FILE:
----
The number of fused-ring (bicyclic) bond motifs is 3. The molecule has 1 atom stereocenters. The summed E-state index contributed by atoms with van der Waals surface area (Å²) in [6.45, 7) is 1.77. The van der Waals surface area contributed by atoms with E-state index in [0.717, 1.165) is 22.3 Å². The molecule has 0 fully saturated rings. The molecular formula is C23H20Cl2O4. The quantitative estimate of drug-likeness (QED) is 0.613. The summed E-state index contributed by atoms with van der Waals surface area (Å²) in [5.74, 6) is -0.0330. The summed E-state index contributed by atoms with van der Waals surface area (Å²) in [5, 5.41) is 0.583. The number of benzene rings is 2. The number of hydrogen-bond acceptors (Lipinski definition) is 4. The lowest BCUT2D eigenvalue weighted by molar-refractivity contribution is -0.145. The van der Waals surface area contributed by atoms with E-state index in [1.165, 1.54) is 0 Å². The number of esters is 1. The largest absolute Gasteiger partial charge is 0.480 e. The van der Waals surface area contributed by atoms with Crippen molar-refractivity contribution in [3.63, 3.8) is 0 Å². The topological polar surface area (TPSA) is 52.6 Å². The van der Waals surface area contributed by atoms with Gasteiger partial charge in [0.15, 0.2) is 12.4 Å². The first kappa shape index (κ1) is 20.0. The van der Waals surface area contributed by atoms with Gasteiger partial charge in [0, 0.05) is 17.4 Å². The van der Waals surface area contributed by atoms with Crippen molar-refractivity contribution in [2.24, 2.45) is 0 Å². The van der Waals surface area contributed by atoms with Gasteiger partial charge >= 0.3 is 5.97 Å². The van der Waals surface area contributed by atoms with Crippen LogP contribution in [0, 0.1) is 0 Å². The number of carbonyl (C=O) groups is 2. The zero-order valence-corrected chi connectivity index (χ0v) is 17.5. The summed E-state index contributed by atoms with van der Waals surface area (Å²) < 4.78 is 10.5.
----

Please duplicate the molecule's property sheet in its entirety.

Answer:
The number of fused-ring (bicyclic) bond motifs is 3. The molecule has 1 atom stereocenters. The summed E-state index contributed by atoms with van der Waals surface area (Å²) in [6.45, 7) is 1.77. The van der Waals surface area contributed by atoms with E-state index in [0.717, 1.165) is 22.3 Å². The molecule has 0 fully saturated rings. The molecular formula is C23H20Cl2O4. The quantitative estimate of drug-likeness (QED) is 0.613. The summed E-state index contributed by atoms with van der Waals surface area (Å²) in [5.74, 6) is -0.0330. The summed E-state index contributed by atoms with van der Waals surface area (Å²) in [5, 5.41) is 0.583. The number of benzene rings is 2. The number of hydrogen-bond acceptors (Lipinski definition) is 4. The lowest BCUT2D eigenvalue weighted by molar-refractivity contribution is -0.145. The van der Waals surface area contributed by atoms with E-state index in [1.165, 1.54) is 0 Å². The number of esters is 1. The largest absolute Gasteiger partial charge is 0.480 e. The van der Waals surface area contributed by atoms with Crippen molar-refractivity contribution in [3.63, 3.8) is 0 Å². The topological polar surface area (TPSA) is 52.6 Å². The van der Waals surface area contributed by atoms with Gasteiger partial charge in [0.15, 0.2) is 12.4 Å². The first kappa shape index (κ1) is 20.0. The van der Waals surface area contributed by atoms with Gasteiger partial charge in [0, 0.05) is 17.4 Å². The van der Waals surface area contributed by atoms with Crippen molar-refractivity contribution in [2.24, 2.45) is 0 Å². The van der Waals surface area contributed by atoms with Gasteiger partial charge >= 0.3 is 5.97 Å². The van der Waals surface area contributed by atoms with Crippen LogP contribution in [0, 0.1) is 0 Å². The number of carbonyl (C=O) groups is 2. The zero-order valence-corrected chi connectivity index (χ0v) is 17.5. The summed E-state index contributed by atoms with van der Waals surface area (Å²) < 4.78 is 10.5.